by Bryan Harland
Last year, a gas station in my neighborhood installed E85 (85% ethanol/15% gasoline) and biodiesel pumps amid much fanfare. Since I represent a biofuels and bio-based chemicals company, I was excited to be able to see consumer response to the new pumps first hand. I went down to the station for 30 minutes one Saturday afternoon to ask consumers their thoughts on the new pump. What I found, however, was an unused pump (the two people that did stop parked at the pump to go inside for a snack) and a public engagement opportunity for the advanced biofuels industry.
So why in the Bay Area, a region considered to be environmentally conscious and full of early adopters of new technologies, is there low traffic at a biofuel pump that is only one of a few in the area?
Part of the problem is low consumer awareness. A recent Maritz Automotive Research Group study found that only 17% of consumers were “very familiar” with flex fuel vehicles (cars that can operate on gas mixes up to 85% ethanol). What’s more, a survey conducted in 2005 found that 68% of flex fuel vehicle owners didn’t even know they were driving a car that could take E85 gas (Wiki)! In 2009 (most recent data available), there were over 8.3 million flex fuel vehicles spanning over 100 models on the road. If those awareness numbers held steady, that’s potentially 5.6 million E85 cars not being utilized.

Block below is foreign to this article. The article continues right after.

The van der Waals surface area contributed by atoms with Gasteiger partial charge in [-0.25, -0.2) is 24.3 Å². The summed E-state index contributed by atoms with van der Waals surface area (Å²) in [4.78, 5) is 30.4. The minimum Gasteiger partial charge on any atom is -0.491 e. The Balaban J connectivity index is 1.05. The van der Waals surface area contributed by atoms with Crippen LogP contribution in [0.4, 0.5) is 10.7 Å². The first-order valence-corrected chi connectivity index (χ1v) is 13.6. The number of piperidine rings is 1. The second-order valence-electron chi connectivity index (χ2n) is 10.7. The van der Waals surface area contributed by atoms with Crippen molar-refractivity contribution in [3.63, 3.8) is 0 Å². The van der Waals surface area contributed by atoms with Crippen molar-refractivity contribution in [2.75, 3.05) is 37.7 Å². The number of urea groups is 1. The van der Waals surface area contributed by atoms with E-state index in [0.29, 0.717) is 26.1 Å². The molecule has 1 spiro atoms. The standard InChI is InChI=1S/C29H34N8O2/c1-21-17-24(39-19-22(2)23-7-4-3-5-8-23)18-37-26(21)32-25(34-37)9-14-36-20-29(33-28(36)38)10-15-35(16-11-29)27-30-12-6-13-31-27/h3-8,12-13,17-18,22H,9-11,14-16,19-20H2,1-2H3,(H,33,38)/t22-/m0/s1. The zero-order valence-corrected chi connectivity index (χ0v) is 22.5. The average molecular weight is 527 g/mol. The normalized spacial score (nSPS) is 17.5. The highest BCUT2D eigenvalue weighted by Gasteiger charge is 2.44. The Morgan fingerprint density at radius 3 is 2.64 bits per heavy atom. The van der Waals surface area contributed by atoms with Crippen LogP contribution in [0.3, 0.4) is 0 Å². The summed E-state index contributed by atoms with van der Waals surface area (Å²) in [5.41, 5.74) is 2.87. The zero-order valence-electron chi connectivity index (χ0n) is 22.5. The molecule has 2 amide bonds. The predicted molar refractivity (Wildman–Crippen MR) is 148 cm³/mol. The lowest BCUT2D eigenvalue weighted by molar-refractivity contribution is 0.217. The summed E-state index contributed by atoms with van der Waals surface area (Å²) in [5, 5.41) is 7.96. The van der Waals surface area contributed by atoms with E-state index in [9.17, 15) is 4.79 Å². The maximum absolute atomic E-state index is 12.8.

Do you know if you’re one of those unaware they have the option of using E85 in your car? Do you know how to check? There are currently 104 different makes built by the major car manufacturers on the market. Flex fuel vehicles don’t cost more than other cars and aren’t always advertised as such. Some have obvious markings on the outside of the car, as in the photo to the right, but others are less obvious. It could be as simple as having a yellow gas cap or even a small sticker on the inside of your gas lid (below). Click here to find out if your car takes E85 and here to find out where to fill it up.
The biofuels industry has done a great job of telling the story about ethanol’s benefits to the energy industry and politicians, but it’s time to shift some of that focus to engaging the consumer directly. My neighborhood gas station has video monitors right at the pumps that offer a great opportunity to show PSAs on flex fuel vehicles and E85. Another point of purchase opportunity is offering information at the car dealership itself. Wouldn’t “you have the option to use cleaner fuel when purchasing this car” be a great selling point to those consumers looking at alternative fuel vehicles like EVs, but feeling “range anxiety”?
As the advanced biofuels industry ramps up to commercial production and builds out the distribution infrastructure, it won’t be enough to simply build it and they will come. We’ll need to build it, educate them, and then they will come. Block-by-block, driver-by-driver, oil companies, car companies and local station-owners will have to team up to educate consumers on their choices.
I’d love to hear your comments on how to make your local gas station exciting again, beyond the Big Gulp and the king-size candy bars.